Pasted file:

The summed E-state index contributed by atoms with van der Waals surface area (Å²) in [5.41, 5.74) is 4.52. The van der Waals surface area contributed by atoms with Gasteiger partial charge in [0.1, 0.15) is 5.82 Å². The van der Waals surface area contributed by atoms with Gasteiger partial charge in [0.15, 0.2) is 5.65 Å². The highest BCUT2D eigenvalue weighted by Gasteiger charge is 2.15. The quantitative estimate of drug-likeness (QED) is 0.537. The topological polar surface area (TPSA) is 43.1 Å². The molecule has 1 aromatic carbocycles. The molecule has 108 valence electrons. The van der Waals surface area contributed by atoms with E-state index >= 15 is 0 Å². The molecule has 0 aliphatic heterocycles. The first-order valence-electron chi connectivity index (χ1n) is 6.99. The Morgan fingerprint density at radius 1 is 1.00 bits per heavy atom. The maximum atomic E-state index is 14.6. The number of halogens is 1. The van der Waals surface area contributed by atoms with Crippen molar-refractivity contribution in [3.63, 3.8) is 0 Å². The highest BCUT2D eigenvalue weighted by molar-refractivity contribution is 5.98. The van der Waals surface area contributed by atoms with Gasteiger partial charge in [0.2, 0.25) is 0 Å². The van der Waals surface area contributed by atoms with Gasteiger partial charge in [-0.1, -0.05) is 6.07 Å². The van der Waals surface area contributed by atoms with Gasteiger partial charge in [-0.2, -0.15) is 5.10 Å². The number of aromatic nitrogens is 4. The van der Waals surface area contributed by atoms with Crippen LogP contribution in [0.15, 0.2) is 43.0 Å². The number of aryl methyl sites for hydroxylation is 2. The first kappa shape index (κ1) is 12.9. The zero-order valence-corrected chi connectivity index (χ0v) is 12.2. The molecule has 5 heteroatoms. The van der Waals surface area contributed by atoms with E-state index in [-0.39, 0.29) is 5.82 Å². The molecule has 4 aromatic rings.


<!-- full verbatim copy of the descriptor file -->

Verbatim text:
The summed E-state index contributed by atoms with van der Waals surface area (Å²) in [5.41, 5.74) is 4.52. The van der Waals surface area contributed by atoms with Gasteiger partial charge in [0.1, 0.15) is 5.82 Å². The van der Waals surface area contributed by atoms with Gasteiger partial charge in [0.15, 0.2) is 5.65 Å². The highest BCUT2D eigenvalue weighted by Gasteiger charge is 2.15. The quantitative estimate of drug-likeness (QED) is 0.537. The topological polar surface area (TPSA) is 43.1 Å². The molecule has 1 aromatic carbocycles. The molecule has 108 valence electrons. The van der Waals surface area contributed by atoms with E-state index >= 15 is 0 Å². The molecule has 0 aliphatic heterocycles. The first-order valence-electron chi connectivity index (χ1n) is 6.99. The Morgan fingerprint density at radius 1 is 1.00 bits per heavy atom. The maximum atomic E-state index is 14.6. The number of halogens is 1. The van der Waals surface area contributed by atoms with Crippen molar-refractivity contribution in [3.63, 3.8) is 0 Å². The highest BCUT2D eigenvalue weighted by molar-refractivity contribution is 5.98. The van der Waals surface area contributed by atoms with Gasteiger partial charge in [0.2, 0.25) is 0 Å². The van der Waals surface area contributed by atoms with Gasteiger partial charge in [-0.1, -0.05) is 6.07 Å². The van der Waals surface area contributed by atoms with Gasteiger partial charge in [-0.2, -0.15) is 5.10 Å². The number of aromatic nitrogens is 4. The van der Waals surface area contributed by atoms with Crippen LogP contribution in [0.15, 0.2) is 43.0 Å². The number of aryl methyl sites for hydroxylation is 2. The first kappa shape index (κ1) is 12.9. The zero-order valence-corrected chi connectivity index (χ0v) is 12.2. The molecule has 5 heteroatoms. The van der Waals surface area contributed by atoms with E-state index in [-0.39, 0.29) is 5.82 Å². The molecule has 4 aromatic rings.